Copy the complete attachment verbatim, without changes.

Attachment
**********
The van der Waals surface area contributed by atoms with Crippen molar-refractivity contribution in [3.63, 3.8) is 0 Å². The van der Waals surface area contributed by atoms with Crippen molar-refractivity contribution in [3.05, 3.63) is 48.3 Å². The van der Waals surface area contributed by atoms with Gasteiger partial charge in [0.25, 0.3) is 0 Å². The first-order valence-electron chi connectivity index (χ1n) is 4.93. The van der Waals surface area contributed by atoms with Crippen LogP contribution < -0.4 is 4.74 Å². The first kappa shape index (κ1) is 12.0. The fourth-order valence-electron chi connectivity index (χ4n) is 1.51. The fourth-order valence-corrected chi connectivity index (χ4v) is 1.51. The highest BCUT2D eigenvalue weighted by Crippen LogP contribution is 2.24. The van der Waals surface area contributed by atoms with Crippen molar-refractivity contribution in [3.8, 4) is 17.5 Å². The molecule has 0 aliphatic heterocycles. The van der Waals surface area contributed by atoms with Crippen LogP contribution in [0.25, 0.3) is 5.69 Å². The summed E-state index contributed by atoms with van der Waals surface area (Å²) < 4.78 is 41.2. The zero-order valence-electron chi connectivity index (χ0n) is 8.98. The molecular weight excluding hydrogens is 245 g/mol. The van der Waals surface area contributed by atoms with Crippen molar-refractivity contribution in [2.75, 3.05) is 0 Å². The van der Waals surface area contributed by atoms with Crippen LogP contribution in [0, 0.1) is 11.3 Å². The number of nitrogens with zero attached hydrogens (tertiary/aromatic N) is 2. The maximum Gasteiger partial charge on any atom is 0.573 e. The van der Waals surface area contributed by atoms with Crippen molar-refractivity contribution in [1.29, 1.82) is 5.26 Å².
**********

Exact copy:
The van der Waals surface area contributed by atoms with Crippen molar-refractivity contribution in [3.63, 3.8) is 0 Å². The van der Waals surface area contributed by atoms with Crippen molar-refractivity contribution in [3.05, 3.63) is 48.3 Å². The van der Waals surface area contributed by atoms with Gasteiger partial charge in [0.25, 0.3) is 0 Å². The first-order valence-electron chi connectivity index (χ1n) is 4.93. The van der Waals surface area contributed by atoms with Crippen LogP contribution < -0.4 is 4.74 Å². The first kappa shape index (κ1) is 12.0. The fourth-order valence-electron chi connectivity index (χ4n) is 1.51. The fourth-order valence-corrected chi connectivity index (χ4v) is 1.51. The highest BCUT2D eigenvalue weighted by Crippen LogP contribution is 2.24. The van der Waals surface area contributed by atoms with Crippen molar-refractivity contribution in [3.8, 4) is 17.5 Å². The molecule has 0 aliphatic heterocycles. The van der Waals surface area contributed by atoms with Crippen LogP contribution in [0.25, 0.3) is 5.69 Å². The summed E-state index contributed by atoms with van der Waals surface area (Å²) < 4.78 is 41.2. The zero-order valence-electron chi connectivity index (χ0n) is 8.98. The molecular weight excluding hydrogens is 245 g/mol. The van der Waals surface area contributed by atoms with Crippen molar-refractivity contribution in [2.75, 3.05) is 0 Å². The van der Waals surface area contributed by atoms with Crippen LogP contribution in [0, 0.1) is 11.3 Å². The number of nitrogens with zero attached hydrogens (tertiary/aromatic N) is 2. The maximum Gasteiger partial charge on any atom is 0.573 e. The van der Waals surface area contributed by atoms with Crippen molar-refractivity contribution in [1.29, 1.82) is 5.26 Å².